Happy birthday, Detroit

Today was Detroit’s 313th birthday, which is significant for the arbitrary reason that 313 is the city’s area code and one of its nicknames. Arbitrary, yes; but significant enough to warrant month-long $3.13 meals at McDonalds and week-long celebrations Downtown and in the Cultural Center. And significant enough to guilt me into a blog post…about Detroit, of course. (Well, it was that, or poetry, or God, right?)

This didn't happen today, but it seemed like an appropriate photo. (From 23 June 2014 International Fireworks)

This didn’t happen today, but it seemed like an appropriate photo. (From 23 June 2014 International Fireworks)

I had a strange dream last night that centered around the street in Detroit where my dad grew up. In real life, I’d visited that house when his parents still lived there when I was so little I vaguely remember it at all. I have no idea where on the street my dad’s family lived, and it’s a long street. My dream last night is irrelevant, except that it got me thinking today about my family history in Detroit.

I didn’t grow up in the city. My mother’s family had relocated to Farmington Hills when she was a kid, and we lived in that city until I was 4, when we moved out to the boondocks (now exurbs) I lovingly refer to as “the woods I crawled out of.”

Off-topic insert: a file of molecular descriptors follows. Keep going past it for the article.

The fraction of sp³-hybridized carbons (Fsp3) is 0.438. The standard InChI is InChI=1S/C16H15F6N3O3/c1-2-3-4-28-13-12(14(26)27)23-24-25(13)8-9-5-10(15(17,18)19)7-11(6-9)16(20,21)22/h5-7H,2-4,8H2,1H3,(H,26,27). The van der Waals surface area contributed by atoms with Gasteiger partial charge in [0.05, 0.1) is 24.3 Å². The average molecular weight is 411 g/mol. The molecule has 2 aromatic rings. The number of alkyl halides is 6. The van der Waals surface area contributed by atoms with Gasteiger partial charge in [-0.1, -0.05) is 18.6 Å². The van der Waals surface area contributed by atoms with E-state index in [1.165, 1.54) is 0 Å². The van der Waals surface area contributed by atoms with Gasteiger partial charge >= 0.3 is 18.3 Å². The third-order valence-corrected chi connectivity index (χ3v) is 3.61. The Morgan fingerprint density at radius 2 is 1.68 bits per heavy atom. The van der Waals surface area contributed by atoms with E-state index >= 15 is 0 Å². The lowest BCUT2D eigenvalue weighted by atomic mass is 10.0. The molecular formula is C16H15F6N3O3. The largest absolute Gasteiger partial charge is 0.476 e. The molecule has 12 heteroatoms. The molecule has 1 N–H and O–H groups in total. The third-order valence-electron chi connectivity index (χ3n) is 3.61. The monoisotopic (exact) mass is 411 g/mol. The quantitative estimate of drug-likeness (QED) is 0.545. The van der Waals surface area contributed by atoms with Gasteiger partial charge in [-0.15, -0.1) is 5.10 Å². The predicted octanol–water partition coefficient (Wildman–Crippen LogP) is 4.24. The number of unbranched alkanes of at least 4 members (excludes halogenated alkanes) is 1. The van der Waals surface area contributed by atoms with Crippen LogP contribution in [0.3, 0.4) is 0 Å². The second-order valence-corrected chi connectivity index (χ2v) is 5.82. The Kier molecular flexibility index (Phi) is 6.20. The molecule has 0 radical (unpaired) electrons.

Said woods.

Said woods.

But I moved to the city as an adult, landing first in Palmer Park, which is at the northwest corner of 6 Mile (McNichols) and Woodward. Unknowingly, I had arrived in an area full of my family’s history.

Not far away was the hospital where I was born, where my older sisters were born, and I think where my mother also was born. The house where my grandmother grew up, where my mom also lived till she was a year old, is gone now, but was off 7 Mile between Woodward and John R, the area now known as Chaldeantown. When my grandmother was growing up, her aunt and uncle also lived next door, and her aunt played the organ in Detroit’s famous movie houses in Grand Circus Park. (Her brother, my great-grandfather, was a church musician. Such a musical family. Alas, I didn’t get those genes.)

One great story, from that ancestral house I never saw, involved my grandfather. After my grandparents married, they lived for a little while in a trailer in my great-grandparents’ backyard. My great-grandparents’ house didn’t have a basement, but they wanted one. My grandfather helped his father-in-law dig out a basement under the existing house. In true Detroit fashion (see how long this sort of thing’s been going on?), they didn’t bother getting permits. Instead, they worked at night, digging from behind the house, and dumping the dirt around the city to hide the evidence. And this was when there were fewer places to dump dirt, or other things, without being noticed. But I don’t know whether they were working so stealthily out of paranoia, or if the city was on top of such things more than it is now.